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“I wasn’t feeling good about myself when I became ill, and so feeling a bit of self-confidence, of safety and control over my life, that was something that was really hard to let go of.”
Mathilde describes how she felt during the first months of her illness. “The vicious aspect of the cycle is the same as with drug use, because when you experience those sensations, you don’t want them to stop, so you keep going, further and further. Like a drug addict who needs to increase the dose in order to really feel it. You feel lighter, you feel good, as if ‘cleaned’, more peaceful. At least in the beginning, I was only experiencing pleasant sensations — which is why this illness is so insidious.”
To talk about the first months of anorexia, Mathilde uses the following expression: “the honeymoon.” “It was like meeting a new friend, toxic though she may be, but it’s the phase when she becomes your closest friend, you know?”
Psychiatrist Alain Perroud explains: “The emotional experience of the illness is very particular. The first phase of the experience is like a honeymoon when things still feel pleasant, and even thrilling: there is a sense of exhilaration that comes with being able to restrict your food intake and lose weight. These positive sensations are fueled by the praise coming from other people, but they also stem from a biological phenomenon: the process through which stored fat is burned. Ketone bodies are released, which produces an exciting effect on the brain. That is one of the reasons why the early stage of the illness is often suffused with pleasant sensations.”
The thrill of restriction is familiar to Mathilde, who simultaneously developed a form of hyperactivity, sleeping less and feeling the need to move more. “I had never had more energy than at this time of my life,” she says, “which does not help you realize that you are ill. Your body is always in motion, even when I was seated I could not remain still. I would walk a lot and stopped using public transport, no matter the weather.”
“When I started to count calories, it wasn’t even about whether it was composed of fat or carbs or anything, it was just about the numbers, and the control I got from it.”
Alain Perroud explains that this hyperactivity is linked to several phenomena that come with rapid weight loss: “The need to keep moving becomes an obsession. People fear that they might produce more fat if they stay put, and regain weight. Another hypothesis would be that hyperactivity is brought on as an instinctive response because it increases internal body temperature, which counteracts the constant cold experienced by people who are malnourished and underweight. A more phylogenetic hypothesis is that we possess a predisposition to hyperactivity when food is lacking: the brain experiences restriction as famine, which produces the same response that was probably a defense mechanism when food was scarce and humans needed to stay active to try and find food.”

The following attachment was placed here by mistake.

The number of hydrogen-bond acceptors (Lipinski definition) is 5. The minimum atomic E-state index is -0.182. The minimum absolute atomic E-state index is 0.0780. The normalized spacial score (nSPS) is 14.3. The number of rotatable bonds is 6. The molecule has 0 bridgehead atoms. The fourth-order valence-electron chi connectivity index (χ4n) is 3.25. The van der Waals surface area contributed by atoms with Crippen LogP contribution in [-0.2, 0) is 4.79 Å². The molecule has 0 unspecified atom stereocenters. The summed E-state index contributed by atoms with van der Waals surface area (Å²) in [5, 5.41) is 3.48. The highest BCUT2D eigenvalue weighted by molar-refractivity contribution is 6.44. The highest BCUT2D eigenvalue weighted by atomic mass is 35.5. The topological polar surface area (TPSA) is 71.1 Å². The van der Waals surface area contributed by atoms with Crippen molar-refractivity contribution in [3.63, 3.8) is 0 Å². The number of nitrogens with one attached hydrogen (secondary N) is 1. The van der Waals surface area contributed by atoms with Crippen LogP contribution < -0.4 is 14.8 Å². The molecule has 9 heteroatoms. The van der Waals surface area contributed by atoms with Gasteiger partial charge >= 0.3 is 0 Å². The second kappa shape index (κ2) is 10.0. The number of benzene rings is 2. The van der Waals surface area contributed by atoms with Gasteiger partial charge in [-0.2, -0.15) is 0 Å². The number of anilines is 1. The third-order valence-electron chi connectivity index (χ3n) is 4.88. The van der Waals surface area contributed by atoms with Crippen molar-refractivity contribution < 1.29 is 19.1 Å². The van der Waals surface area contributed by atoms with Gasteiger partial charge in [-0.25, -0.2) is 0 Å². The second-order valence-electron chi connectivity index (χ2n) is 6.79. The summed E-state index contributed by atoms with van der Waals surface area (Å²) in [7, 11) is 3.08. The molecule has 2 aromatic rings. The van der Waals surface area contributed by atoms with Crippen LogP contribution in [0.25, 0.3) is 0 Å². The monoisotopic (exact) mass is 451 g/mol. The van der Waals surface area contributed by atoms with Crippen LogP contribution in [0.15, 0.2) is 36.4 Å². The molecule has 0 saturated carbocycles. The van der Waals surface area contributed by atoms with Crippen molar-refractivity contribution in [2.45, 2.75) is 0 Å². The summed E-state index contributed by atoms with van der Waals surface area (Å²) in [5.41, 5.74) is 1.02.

Mathilde proceeds to explain how she would view her food intake through the lens of calories. “When I started to count calories, it wasn’t even about whether it was composed of fat or carbs or anything, it was just about the numbers, and the control I got from it. This is one of the lingering effects of the illness I still experience today. It wasn’t about the food anymore; it was about adding numbers and trying to get the sum to be as small as possible. My meals were carefully measured; I would eat very slowly and drink a lot of diet soda.”
At this point in our discussion, the clock hits noon, we’re getting hungry and we need to go to the supermarket to buy something to eat. Mathilde uses the opportunity to explain how shopping at the supermarket went for her when she was ill. At the time, the process involved a lot of staring at the items, picking up things to read through the nutritional information — especially calories, quantities of fats and sugar — before putting them back on the shelves, sometimes coming back to them to take another look… And the operation could repeat itself on and on for hours. There were even times when she’d spend a full hour in the supermarket and overthink everything so much that she would end up buying nothing at all. She also mentions another lasting consequence of anorexia: “The reason why I only buy soy cream is that my stomach can no longer process cream. That’s what happens when you cut out food groups from your diet.” Ready-made meals were out of the question: “This is why I started to cook everything myself; because with ready-made meals, you have no way of knowing what they put in it.” The section dedicated to cakes and snacks was very familiar to her: “I knew I wouldn’t buy any of them, but I would eye them and touch them every time.” She would only allow low-calorie portions she could control.